Google “tips to improve pet-owner engagement on social” and you’ll find any number of articles about the right channels, tools, and other machinery that fall under the general category of campaign strategy. And having a plan is always…. well, a good plan.
The challenge is, any social-media post born of any strategy (whether the post involves images or video) involves writing a few lines of content in order to turn abstract concepts into specific and effective form. And this is where many tips articles fall short.
While many articles will recommend types of posts that tend to perform, they rarely explain key writing tips that help improve engagement for one post over another, even though two posts are seemingly the same when placed side by side.
That’s basically the same as showing you attractive photos of some enticing Caribbean beach somewhere but failing to tell you how to get there.
To fill in some of the missing information, here are three painless writing tips with walkthrough examples to help boost pet-owner engagement on social, including the why behind the tips.
Human beings are naturally wary of the unknown, reflected in the following sentence that characterizes a common content oversight in many veterinary social posts:
June is National Microchipping Month! Get a discount on microchipping!
From a pet-owner perspective, the ambiguity of “discount” easily creates questions, concerns, and the perception of risk: “What kind of discount? Why aren’t they telling me? I don’t like the idea of being lured into something.”
As irrational as the last part seems, research shows that human beings are foremostly driven by emotion when making purchase decisions, and logic comes afterward.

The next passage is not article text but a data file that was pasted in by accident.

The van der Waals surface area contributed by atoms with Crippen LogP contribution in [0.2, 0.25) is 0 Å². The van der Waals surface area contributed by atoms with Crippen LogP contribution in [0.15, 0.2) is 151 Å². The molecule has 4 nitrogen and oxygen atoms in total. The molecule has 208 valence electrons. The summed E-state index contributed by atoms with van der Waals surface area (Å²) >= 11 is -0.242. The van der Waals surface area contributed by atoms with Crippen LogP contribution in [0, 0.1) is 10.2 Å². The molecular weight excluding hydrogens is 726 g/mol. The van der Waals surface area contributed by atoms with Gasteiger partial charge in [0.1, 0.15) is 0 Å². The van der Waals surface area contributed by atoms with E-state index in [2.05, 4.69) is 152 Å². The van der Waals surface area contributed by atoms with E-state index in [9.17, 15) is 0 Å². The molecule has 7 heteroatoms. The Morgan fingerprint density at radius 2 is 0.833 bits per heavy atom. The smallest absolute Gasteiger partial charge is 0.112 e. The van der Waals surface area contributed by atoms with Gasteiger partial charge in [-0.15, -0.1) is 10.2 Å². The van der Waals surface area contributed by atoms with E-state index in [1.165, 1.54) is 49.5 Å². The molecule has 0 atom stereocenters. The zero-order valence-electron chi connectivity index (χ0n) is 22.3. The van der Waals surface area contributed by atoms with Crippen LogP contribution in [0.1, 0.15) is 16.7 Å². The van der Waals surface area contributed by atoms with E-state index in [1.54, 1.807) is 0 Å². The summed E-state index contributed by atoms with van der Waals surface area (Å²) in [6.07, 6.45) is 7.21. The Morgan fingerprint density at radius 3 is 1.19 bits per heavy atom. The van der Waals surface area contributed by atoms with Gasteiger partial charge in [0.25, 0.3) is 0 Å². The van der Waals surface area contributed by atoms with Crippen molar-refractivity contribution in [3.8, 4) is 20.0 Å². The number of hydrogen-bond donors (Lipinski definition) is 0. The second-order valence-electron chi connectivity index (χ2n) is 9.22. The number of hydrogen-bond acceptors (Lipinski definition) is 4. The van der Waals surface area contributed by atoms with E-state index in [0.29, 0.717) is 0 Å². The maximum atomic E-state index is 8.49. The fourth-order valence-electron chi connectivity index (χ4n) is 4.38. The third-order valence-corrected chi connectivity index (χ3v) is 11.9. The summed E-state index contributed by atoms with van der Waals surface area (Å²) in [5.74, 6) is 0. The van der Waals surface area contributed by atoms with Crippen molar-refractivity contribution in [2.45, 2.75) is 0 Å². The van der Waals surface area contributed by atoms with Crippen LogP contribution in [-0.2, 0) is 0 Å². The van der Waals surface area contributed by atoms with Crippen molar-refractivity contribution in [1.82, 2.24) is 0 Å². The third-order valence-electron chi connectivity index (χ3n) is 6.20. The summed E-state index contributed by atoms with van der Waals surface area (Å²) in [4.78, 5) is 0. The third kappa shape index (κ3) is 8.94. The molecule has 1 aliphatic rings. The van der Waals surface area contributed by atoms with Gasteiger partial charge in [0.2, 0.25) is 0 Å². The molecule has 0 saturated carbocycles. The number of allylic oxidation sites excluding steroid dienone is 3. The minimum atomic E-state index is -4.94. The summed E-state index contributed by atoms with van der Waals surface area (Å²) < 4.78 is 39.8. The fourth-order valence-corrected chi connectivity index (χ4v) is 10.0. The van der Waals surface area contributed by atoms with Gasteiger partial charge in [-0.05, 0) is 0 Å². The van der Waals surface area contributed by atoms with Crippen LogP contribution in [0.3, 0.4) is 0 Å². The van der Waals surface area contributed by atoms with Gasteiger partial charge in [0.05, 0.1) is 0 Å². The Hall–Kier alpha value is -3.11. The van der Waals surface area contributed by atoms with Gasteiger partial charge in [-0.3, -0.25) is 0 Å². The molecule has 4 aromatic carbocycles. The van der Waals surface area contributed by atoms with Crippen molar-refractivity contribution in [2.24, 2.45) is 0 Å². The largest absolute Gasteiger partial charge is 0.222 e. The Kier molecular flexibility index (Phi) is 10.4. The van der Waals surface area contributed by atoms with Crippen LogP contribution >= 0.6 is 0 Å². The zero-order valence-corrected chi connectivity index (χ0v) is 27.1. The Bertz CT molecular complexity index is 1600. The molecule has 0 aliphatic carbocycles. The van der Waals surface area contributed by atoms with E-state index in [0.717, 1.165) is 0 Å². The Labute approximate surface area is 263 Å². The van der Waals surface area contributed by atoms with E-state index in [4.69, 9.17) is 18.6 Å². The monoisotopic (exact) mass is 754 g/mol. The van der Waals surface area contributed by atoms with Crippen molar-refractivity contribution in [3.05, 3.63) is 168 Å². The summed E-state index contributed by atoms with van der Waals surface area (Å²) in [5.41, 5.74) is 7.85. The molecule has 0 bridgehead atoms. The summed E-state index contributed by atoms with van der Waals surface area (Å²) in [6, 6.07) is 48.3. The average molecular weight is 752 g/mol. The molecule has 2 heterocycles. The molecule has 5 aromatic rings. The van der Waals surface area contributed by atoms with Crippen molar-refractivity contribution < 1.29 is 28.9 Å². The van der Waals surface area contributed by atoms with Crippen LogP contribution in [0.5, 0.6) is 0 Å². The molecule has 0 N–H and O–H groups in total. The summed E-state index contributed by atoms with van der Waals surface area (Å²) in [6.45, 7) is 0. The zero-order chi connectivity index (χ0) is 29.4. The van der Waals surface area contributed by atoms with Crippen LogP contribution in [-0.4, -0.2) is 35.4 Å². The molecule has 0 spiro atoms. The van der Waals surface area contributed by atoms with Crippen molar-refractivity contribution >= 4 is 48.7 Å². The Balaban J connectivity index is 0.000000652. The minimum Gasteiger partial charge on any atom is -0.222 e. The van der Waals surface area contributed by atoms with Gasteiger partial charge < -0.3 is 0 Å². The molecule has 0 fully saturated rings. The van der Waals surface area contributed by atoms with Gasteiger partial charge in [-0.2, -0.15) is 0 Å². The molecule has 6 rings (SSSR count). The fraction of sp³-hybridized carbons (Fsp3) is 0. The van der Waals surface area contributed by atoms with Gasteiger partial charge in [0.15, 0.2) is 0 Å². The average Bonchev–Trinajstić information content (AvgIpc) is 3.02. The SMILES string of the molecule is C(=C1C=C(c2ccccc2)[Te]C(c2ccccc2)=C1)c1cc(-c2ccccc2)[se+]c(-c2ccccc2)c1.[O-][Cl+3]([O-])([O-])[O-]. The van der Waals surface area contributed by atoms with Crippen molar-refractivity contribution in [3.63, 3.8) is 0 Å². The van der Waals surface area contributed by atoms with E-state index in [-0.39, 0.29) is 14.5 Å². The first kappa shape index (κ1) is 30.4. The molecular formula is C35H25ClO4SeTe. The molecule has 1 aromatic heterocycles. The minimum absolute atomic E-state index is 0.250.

Adding specifics to “discount” helps clear up ambiguity and adds incentive for pet owners to contact your clinic, as in the following revision:
June is National Microchipping Month! Get 20% off microchipping all this month for dogs and cats. That’s a savings of $20 off our normal microchipping fee of $100.
Yes, the content is a bit salesy, but it serves to illustrate. The addition of “20%” clears up the unknown about what kind of discount. The addition of “$20” also adds context and clear visualization to “20%” to increase the incentive for pet owners to act on the post.
Compel, Don’t Tell
Do you remember that day as a kid when your parent demanded that you eat some objectionable vegetable because it was “good for you”? Do you recall how you dug in your heels and resolutely said no? If this sounds even remotely familiar, you won’t be surprised that people don’t enjoy being told what to do, as in the following:
Get your dog’s flea and tick medication now! It’s flea and tick season!
Yes, it makes good logical sense for people to protect their pets against diseases transmitted by fleas and ticks. But as shown earlier, logic comes after emotional reaction in decision-making.
Now compare the get-now approach to the following revision:
It’s flea and tick season. Protect your dog against disease in 5 minutes with [insert medication name here]. Drop in today. No appointment necessary.